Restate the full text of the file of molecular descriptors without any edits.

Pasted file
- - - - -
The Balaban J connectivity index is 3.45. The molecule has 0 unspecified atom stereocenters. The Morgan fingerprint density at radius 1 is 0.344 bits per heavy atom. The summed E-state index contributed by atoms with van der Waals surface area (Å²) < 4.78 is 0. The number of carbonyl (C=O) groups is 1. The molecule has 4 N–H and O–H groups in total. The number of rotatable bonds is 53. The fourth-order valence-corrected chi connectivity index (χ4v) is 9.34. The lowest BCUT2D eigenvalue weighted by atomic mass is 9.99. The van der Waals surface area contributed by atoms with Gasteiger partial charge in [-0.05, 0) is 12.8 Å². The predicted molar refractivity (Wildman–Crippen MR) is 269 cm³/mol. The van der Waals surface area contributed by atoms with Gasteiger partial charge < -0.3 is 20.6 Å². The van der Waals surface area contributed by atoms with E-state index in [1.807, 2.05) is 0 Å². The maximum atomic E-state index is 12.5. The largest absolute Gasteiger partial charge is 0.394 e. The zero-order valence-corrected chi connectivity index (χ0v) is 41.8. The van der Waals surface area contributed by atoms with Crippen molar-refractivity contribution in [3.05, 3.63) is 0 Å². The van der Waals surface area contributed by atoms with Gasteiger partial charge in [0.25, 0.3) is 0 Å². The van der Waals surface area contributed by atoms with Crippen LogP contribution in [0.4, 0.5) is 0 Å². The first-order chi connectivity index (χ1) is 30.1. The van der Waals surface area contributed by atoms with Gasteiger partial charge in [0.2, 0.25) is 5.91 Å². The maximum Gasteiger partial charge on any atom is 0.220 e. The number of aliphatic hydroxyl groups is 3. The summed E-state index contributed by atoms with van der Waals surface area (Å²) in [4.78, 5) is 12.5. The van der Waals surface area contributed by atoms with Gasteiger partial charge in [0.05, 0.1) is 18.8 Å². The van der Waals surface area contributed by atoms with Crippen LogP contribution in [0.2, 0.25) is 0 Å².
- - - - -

The Balaban J connectivity index is 3.45. The molecule has 0 unspecified atom stereocenters. The Morgan fingerprint density at radius 1 is 0.344 bits per heavy atom. The summed E-state index contributed by atoms with van der Waals surface area (Å²) < 4.78 is 0. The number of carbonyl (C=O) groups is 1. The molecule has 4 N–H and O–H groups in total. The number of rotatable bonds is 53. The fourth-order valence-corrected chi connectivity index (χ4v) is 9.34. The lowest BCUT2D eigenvalue weighted by atomic mass is 9.99. The van der Waals surface area contributed by atoms with Gasteiger partial charge in [-0.05, 0) is 12.8 Å². The predicted molar refractivity (Wildman–Crippen MR) is 269 cm³/mol. The van der Waals surface area contributed by atoms with Gasteiger partial charge < -0.3 is 20.6 Å². The van der Waals surface area contributed by atoms with E-state index in [1.807, 2.05) is 0 Å². The maximum atomic E-state index is 12.5. The largest absolute Gasteiger partial charge is 0.394 e. The zero-order valence-corrected chi connectivity index (χ0v) is 41.8. The van der Waals surface area contributed by atoms with Crippen molar-refractivity contribution in [3.05, 3.63) is 0 Å². The van der Waals surface area contributed by atoms with Gasteiger partial charge in [0.25, 0.3) is 0 Å². The van der Waals surface area contributed by atoms with Crippen LogP contribution in [0.4, 0.5) is 0 Å². The first-order chi connectivity index (χ1) is 30.1. The van der Waals surface area contributed by atoms with Gasteiger partial charge in [0.2, 0.25) is 5.91 Å². The maximum Gasteiger partial charge on any atom is 0.220 e. The number of aliphatic hydroxyl groups is 3. The summed E-state index contributed by atoms with van der Waals surface area (Å²) in [4.78, 5) is 12.5. The van der Waals surface area contributed by atoms with Gasteiger partial charge in [0.05, 0.1) is 18.8 Å². The van der Waals surface area contributed by atoms with Crippen LogP contribution in [0.2, 0.25) is 0 Å².